How Obamacare Rationing is Harming the Economy


By Burke. J. Balch, J.D., director, NRLC’s Powell Center for Medical Ethics

Pro-abortion President Barack Obama

Pro-abortion President Barack Obama

President Obama has been among the many deploring the reality that despite an improving economy, middle-class wages have remained largely stagnant. Yet there is now evidence that the rationing provisions of Obamacare are partly responsible.

Even during recessions, in the past the health care sector has been a part of the economy in which employment has generally increased – as, due to productivity increases, Americans have been able to devote larger portions of their income and assets to keep themselves alive so as to be able to enjoy how they spend the rest of their funds. Under Obamacare, that has changed.

A January 25, 2015, article in the Wall Street Journal by Edward Lazear reports, “Between 2010 and 2014, the average real wage fell 1.1%, a poor showing after rising 3.4% between 2006 and 2010.”

Lazear notes that during those years there were “significant declines in the proportion of the workforce employed in two high-paying industries. Those declines contributed to overall wage declines—and they may have been caused by policy mistakes.”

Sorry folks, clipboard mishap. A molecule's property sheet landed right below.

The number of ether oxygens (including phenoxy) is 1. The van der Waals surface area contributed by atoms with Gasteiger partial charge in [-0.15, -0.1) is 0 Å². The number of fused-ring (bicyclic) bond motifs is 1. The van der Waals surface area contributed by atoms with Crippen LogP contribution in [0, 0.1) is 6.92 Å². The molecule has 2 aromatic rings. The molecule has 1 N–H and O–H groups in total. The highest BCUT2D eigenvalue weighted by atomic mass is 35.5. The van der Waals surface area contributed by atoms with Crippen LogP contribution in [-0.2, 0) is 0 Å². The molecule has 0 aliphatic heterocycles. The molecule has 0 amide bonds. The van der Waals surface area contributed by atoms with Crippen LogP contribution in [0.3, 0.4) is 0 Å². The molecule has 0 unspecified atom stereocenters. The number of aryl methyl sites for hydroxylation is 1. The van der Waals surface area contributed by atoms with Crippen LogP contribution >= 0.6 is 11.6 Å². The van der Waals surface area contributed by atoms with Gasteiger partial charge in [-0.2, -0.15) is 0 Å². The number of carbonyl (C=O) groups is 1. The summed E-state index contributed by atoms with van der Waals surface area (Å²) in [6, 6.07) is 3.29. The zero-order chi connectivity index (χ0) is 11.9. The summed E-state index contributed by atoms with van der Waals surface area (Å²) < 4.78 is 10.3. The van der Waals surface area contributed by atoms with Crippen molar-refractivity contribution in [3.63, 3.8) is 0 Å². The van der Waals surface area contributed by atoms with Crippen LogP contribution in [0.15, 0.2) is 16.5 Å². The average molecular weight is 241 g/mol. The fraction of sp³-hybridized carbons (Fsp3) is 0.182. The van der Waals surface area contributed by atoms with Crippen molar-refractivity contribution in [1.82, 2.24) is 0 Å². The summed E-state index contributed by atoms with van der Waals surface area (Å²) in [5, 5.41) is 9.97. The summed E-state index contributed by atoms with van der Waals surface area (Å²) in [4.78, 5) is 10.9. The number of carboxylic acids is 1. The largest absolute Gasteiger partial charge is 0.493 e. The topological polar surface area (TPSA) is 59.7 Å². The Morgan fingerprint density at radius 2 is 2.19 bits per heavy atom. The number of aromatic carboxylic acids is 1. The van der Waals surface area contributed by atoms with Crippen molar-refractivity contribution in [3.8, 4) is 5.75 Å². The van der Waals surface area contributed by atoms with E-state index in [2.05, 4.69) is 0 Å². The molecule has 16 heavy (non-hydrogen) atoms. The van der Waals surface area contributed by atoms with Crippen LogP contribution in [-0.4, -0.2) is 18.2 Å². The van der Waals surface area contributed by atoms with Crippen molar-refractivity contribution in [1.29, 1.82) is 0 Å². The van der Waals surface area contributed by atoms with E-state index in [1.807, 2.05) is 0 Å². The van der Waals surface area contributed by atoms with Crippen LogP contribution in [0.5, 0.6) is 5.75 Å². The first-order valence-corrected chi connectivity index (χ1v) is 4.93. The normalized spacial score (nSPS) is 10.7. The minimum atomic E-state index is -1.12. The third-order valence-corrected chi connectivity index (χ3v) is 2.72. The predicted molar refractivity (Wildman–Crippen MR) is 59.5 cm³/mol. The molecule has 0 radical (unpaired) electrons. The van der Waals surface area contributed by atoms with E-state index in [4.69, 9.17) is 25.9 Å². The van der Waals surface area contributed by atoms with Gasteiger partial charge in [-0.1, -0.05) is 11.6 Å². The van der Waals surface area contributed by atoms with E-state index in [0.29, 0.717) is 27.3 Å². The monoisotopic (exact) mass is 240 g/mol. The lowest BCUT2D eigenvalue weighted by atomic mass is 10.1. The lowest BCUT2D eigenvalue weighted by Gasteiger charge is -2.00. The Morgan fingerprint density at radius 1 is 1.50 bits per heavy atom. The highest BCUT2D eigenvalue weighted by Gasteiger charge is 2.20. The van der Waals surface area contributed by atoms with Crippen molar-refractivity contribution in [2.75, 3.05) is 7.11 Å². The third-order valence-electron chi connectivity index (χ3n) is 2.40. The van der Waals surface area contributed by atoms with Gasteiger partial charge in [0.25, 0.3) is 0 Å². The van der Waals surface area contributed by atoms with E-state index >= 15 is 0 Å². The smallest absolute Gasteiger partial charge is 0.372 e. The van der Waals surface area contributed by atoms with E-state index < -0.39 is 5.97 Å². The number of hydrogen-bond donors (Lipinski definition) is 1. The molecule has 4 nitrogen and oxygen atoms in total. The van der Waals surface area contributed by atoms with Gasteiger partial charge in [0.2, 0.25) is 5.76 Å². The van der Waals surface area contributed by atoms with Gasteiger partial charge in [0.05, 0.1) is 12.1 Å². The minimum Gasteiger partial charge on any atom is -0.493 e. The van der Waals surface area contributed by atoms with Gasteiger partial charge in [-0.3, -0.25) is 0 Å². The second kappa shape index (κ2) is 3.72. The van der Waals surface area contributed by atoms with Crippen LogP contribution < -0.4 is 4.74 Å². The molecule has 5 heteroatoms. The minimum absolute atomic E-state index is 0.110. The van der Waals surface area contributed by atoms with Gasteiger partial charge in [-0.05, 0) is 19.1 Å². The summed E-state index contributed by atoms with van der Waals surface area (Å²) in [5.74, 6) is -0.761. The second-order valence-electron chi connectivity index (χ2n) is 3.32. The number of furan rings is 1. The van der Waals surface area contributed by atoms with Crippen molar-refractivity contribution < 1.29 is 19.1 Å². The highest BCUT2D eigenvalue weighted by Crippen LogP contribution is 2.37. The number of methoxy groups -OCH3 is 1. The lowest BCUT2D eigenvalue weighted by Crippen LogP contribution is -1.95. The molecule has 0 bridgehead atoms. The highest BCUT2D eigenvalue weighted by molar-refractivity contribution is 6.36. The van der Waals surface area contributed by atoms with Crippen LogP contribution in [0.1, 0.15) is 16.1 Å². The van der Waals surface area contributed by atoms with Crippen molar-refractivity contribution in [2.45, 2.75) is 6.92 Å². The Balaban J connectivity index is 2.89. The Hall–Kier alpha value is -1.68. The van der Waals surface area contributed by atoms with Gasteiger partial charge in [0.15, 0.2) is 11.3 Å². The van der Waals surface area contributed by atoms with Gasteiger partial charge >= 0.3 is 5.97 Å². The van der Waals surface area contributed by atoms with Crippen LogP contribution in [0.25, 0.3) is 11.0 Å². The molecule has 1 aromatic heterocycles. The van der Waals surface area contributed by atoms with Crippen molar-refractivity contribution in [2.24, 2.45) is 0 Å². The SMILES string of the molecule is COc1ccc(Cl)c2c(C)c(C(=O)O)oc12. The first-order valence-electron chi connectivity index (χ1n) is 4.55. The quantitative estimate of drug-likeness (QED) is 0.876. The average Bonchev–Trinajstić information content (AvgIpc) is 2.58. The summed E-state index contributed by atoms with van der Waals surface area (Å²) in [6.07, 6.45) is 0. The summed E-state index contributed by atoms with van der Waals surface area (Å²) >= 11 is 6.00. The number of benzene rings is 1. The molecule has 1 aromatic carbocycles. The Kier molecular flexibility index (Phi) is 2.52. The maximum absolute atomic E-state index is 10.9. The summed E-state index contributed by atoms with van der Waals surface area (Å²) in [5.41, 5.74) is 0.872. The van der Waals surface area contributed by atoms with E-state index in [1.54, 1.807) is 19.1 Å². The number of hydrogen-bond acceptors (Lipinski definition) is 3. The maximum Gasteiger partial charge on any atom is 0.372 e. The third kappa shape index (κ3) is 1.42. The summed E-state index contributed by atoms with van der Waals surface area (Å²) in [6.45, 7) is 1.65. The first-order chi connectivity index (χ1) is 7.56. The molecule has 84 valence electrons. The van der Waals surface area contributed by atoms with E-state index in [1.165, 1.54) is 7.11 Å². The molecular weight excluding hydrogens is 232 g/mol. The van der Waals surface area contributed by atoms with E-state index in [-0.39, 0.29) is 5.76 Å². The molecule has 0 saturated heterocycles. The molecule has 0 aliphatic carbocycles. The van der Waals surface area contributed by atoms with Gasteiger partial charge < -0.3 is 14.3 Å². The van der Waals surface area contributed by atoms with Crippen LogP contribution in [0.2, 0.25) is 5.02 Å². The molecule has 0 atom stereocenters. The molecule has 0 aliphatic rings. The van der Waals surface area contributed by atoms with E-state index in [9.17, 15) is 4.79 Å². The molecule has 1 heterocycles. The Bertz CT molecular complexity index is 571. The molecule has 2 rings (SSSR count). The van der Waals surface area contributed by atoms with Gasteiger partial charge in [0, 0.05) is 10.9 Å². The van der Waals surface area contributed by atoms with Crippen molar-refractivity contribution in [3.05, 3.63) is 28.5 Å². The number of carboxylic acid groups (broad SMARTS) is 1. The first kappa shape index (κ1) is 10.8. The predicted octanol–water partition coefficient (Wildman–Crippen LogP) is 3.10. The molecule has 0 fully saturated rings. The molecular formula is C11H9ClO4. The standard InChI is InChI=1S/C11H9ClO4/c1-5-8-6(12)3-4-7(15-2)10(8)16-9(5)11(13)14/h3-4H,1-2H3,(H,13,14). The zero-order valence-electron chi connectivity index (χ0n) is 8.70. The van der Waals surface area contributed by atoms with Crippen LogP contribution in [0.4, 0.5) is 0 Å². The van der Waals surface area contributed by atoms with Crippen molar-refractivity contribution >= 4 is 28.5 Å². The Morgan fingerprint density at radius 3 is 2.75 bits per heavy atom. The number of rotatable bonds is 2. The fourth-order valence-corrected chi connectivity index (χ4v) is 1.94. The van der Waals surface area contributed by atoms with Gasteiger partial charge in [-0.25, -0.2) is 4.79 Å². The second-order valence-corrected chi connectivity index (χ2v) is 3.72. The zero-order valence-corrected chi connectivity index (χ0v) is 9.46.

One of those is “hospitals,” in which jobs pay 24% above the economy’s average. “The share of the private workforce employed in . . . ‘hospitals’ decreased by about 5% between 2010 and 2014. . . . Because a smaller share of labor is working [in that] high-wage [industry, together with a similar employment decline in “financial activities”], the typical job in the economy is now lower-paying than in 2010.”

As Lazear recognizes, the drop coincides with the enactment and implementation of Obamacare: “[T]he share of workers in hospitals increased rapidly from 2006 to 2010, placing it among the top 10% of industries in labor growth. That trend was reversed in the past four years. Nursing and residential care’s share of employment also grew in the early period and declined in the latter one. Ambulatory health-care services, whose share did continue to grow from 2010 to 2014, slowed to one-fourth the pace of growth that prevailed from 2006 to 2010.”

Obamacare contains numerous provisions specifically designed to suppress health care spending in the private as well as the governmental sector, as detailed at . The “success” of these measures has tragically cut growth in what we are spending to save our lives and preserve our health.

Obamacare’s rationing isn’t just harming patients – it’s harming the economy as well.